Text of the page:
Turkey had a plan: by 2023 it aspired to become one of the world’s ten largest economies, with its eyes on a 1.5% share from the world’s trade volume, and an 80% exports/imports ratio. As of 2019, it was in the 19th slot; political turmoil and involvement in regional armed conflicts have understandably led to market uncertainty, but could climate change force it further off course?
Recent wildfires caused widespread disruption in Turkey and its neighbouring Greece. Homes and industries, including a thermal power plant in Turkevleri, were forced to evacuate. Shortly after the devastating wildfires, floods hit northern Turkey, causing chaos to almost 100 neighbourhoods, affecting half a million people, including workers in a textile factory in the Black Sea region who had to be rescued after water flooded their workplace. Such is the unmitigated power of the planet.
It seems obvious that floods and fires will affect transport and therefore supply, but consider that Turkey’s role in the global supply chain is a small link in a long, delicate string and you’ll have some idea as to the weather’s potentially devastating consequences. Closed-off routes blocking lorries, structurally unsound bridges, and cancelled freight trains are likely to cause a tremendous knock-on effect to goods coming and in and out of the country. Factories operating at partial capacity and telecommunications and power issues add to this man-made catastrophe. UK imports from Turkey are worth billions annually: according to the UN COMTRADE database on international trade, vehicles exported from Turkey to the UK were worth a staggering $2.05 billion in 2020, demonstrating the need for the country to be stable and for trade to continue smoothly.
Turkey’s export strategy was designed to be a long-term goal rather than a short-term plan, giving it leeway for minor setbacks. However, with a bold approach that focuses on trade activities; enhancing export strategies; improving logistics facilities; and positioning Istanbul as an international fashion, fair and trade centre, it is apparent that the next year or so is a crucial time for Turkey. It has no option than to face the threats head on and consider what needs to change — its reaction to climate change or its trade infrastructure? Only then will the race to become a dominant player in the European trade market be truly back on.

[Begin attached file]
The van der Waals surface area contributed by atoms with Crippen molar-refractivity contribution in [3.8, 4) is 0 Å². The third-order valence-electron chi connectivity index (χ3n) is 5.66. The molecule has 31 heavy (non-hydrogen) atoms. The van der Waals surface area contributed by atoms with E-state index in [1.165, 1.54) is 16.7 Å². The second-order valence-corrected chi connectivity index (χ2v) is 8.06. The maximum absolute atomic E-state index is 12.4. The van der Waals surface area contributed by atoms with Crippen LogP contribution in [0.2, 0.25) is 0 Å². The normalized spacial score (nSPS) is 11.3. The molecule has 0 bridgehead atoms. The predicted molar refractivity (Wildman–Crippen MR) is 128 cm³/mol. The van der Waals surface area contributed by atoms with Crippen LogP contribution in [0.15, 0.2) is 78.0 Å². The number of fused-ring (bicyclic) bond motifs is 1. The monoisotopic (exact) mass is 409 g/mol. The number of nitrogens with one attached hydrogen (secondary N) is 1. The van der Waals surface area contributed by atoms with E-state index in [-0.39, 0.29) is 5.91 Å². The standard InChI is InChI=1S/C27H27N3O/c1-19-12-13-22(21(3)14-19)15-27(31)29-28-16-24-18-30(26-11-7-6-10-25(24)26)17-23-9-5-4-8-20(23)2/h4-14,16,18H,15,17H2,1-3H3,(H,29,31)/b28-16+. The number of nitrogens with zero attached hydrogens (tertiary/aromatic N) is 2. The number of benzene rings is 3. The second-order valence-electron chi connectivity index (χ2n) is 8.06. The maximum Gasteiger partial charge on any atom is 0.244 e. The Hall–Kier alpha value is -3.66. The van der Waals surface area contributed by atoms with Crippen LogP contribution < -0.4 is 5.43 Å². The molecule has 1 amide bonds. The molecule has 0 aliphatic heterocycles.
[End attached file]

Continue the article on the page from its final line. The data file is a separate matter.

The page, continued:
The overwhelming impact of climate change and the horrors that have befallen Turkey are lessons to every country in the world, and most are now sitting up to listen. The only way to beat this is by working together on a global level to lessen the impact of climate change and decrease its effect on trade. Turkey has the option to do so by ratifying the 2015 Paris Agreement, agreeing to take responsibility for its part in limiting global warming. A crucial step when Turkey seems to be bearing the brunt of global warming with more to come; the UN has warned that the Mediterranean region is a climate change hotspot, vulnerable to heatwaves, droughts and further fires.
Right now is a good time for Turkey to take stock and forcefully confront its true nemesis: climate change. If you want work with a partner who can help you navigate this ever-changing global marketplace speak to the innovation experts at Energy Technology & Control.